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'In Her Own Hand' at Loeb Music

Drawing on the collection of HCL's Eda Kuhn Loeb Music Library, "In Her Own Hand: Operas Composed by Women, 1625-1939" is an exhibition that highlights historical contributions of women to opera, and traces the development of opera from the Italian courts to Versailles in the 17th century, then to the courts of the Holy Roman Empire and the German "Princely States" in the 18th century, and finally to the public opera houses of post-Revolutionary Paris and beyond. The exhibition continues in the Loeb Music Library's Richard French Gallery through December 1.

April Lynn James, PhD '02, collaborated with library staff members Sarah Adams and Ruth Neils to stage the exhibition. "One of my primary interests in musicology is the recovery of women's works. This exhibit offered me a prime opportunity to do just that. For instance, we have included a section entitled 'Unknown Except by Their Works,' which displays pieces by virtually unknown female composers. Some scores are being seen by researchers and music scholars for the first time, and I hope to eventually perform and record some of the material so it can be heard as well." James drew from the Loeb Music Library's Ruth Neils and John M. Ward Collection of Opera Scores for the content of the exhibition.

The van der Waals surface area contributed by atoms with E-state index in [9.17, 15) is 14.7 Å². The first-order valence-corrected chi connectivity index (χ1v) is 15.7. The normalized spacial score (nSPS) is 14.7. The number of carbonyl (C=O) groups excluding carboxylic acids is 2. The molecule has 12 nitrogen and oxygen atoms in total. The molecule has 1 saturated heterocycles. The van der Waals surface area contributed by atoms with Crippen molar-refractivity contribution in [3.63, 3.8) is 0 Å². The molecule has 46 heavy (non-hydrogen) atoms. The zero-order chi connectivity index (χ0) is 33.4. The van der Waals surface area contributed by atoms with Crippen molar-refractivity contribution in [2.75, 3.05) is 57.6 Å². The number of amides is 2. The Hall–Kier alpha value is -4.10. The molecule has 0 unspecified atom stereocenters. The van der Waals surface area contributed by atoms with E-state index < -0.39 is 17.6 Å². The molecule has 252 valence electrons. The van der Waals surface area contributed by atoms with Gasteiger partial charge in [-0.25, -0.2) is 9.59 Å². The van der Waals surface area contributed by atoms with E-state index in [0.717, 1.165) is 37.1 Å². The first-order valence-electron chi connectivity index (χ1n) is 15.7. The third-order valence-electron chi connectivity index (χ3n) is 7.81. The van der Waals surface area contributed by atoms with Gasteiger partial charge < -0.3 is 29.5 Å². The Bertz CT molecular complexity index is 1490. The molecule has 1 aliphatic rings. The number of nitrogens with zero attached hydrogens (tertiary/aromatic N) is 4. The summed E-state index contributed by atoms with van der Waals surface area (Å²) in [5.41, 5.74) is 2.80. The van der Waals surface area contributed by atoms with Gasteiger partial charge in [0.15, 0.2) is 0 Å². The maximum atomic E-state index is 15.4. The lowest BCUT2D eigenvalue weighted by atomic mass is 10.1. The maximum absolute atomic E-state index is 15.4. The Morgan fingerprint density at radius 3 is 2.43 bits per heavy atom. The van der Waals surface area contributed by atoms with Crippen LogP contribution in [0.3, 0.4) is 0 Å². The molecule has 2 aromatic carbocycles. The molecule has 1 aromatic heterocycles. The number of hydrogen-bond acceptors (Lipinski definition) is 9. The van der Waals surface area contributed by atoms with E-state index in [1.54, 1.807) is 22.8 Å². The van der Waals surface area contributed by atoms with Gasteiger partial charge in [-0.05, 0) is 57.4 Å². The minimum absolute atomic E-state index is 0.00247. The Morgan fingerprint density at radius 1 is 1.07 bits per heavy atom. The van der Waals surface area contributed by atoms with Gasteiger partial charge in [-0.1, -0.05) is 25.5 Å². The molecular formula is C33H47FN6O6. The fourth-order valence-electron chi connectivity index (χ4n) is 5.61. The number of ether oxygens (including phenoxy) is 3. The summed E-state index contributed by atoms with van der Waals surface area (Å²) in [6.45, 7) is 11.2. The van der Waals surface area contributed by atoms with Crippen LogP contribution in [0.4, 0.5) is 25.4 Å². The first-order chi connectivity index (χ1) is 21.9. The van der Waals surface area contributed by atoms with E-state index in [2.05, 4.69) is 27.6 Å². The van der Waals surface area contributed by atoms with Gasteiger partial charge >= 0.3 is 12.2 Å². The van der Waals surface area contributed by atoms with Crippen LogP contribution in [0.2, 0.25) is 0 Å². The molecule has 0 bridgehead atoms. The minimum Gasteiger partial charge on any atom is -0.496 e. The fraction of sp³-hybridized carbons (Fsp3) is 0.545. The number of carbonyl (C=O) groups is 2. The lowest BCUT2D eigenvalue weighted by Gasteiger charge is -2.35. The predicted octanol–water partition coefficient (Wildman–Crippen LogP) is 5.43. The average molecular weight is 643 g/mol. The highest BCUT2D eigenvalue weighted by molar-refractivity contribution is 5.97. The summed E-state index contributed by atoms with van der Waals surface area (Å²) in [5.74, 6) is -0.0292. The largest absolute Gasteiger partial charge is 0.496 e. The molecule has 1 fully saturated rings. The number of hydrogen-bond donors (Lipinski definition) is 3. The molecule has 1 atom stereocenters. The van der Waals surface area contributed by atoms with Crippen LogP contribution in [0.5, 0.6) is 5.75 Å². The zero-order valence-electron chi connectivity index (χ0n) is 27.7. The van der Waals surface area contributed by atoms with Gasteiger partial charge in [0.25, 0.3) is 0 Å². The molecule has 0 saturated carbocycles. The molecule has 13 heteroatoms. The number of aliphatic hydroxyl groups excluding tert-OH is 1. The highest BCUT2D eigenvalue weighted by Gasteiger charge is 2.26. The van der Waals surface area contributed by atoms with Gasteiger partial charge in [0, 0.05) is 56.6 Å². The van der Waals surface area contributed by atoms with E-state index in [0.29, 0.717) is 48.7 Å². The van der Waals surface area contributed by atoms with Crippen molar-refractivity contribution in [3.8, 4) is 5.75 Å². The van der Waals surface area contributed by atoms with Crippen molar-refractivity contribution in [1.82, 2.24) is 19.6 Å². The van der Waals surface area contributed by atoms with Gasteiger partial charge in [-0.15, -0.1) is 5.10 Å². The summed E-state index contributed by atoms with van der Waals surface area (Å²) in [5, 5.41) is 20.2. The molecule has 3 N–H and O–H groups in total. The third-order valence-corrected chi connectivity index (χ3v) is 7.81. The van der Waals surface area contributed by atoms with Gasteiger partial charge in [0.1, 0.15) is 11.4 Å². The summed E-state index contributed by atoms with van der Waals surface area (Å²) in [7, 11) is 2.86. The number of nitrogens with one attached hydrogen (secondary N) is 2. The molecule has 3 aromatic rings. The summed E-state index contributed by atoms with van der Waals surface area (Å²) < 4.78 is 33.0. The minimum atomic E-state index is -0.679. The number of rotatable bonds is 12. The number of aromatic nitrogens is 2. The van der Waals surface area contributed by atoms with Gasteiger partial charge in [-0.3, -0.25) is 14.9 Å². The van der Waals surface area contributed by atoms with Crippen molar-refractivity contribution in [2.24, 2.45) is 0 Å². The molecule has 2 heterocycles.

The exhibition features Maria Antonia, Electress of Saxony, composer and librettist for Il trionfo della fedeltÓ ("The Triumph of Fidelity," 1756) and Talestri, regina delle amazzone ("Talestri, Queen of the Amazons," 1765), who also performed in their premieres. The exhibition also includes works by Sophie Gail (1775-1819), composer of romances and opÚras comiques, and Elisabeth-Claude Jacquet de la Guerre (1665-1729), the first woman to have a work staged at the Paris Opera.

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Last modified on Wednesday, July 23, 2003.